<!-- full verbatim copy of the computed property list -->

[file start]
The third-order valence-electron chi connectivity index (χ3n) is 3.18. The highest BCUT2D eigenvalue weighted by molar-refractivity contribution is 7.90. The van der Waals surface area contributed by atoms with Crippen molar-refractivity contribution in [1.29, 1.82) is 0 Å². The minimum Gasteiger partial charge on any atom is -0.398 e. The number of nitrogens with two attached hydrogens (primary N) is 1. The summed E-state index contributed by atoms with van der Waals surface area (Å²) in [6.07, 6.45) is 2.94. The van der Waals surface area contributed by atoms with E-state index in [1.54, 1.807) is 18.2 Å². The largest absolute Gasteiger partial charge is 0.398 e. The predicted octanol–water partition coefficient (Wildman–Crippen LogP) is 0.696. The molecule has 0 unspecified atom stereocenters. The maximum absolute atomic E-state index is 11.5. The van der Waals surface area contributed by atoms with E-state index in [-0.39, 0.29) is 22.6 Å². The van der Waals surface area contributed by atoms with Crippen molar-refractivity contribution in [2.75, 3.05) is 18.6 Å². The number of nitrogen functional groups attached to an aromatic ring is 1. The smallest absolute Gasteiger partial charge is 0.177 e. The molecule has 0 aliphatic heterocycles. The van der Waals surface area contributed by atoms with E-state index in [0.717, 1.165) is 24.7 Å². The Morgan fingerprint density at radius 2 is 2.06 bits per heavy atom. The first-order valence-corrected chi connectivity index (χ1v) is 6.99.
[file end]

The third-order valence-electron chi connectivity index (χ3n) is 3.18. The highest BCUT2D eigenvalue weighted by molar-refractivity contribution is 7.90. The van der Waals surface area contributed by atoms with Crippen molar-refractivity contribution in [1.29, 1.82) is 0 Å². The minimum Gasteiger partial charge on any atom is -0.398 e. The number of nitrogens with two attached hydrogens (primary N) is 1. The summed E-state index contributed by atoms with van der Waals surface area (Å²) in [6.07, 6.45) is 2.94. The van der Waals surface area contributed by atoms with E-state index in [1.54, 1.807) is 18.2 Å². The largest absolute Gasteiger partial charge is 0.398 e. The predicted octanol–water partition coefficient (Wildman–Crippen LogP) is 0.696. The molecule has 0 unspecified atom stereocenters. The maximum absolute atomic E-state index is 11.5. The van der Waals surface area contributed by atoms with E-state index in [-0.39, 0.29) is 22.6 Å². The van der Waals surface area contributed by atoms with Crippen molar-refractivity contribution in [2.75, 3.05) is 18.6 Å². The number of nitrogen functional groups attached to an aromatic ring is 1. The smallest absolute Gasteiger partial charge is 0.177 e. The molecule has 0 aliphatic heterocycles. The van der Waals surface area contributed by atoms with E-state index in [0.717, 1.165) is 24.7 Å². The Morgan fingerprint density at radius 2 is 2.06 bits per heavy atom. The first-order valence-corrected chi connectivity index (χ1v) is 6.99.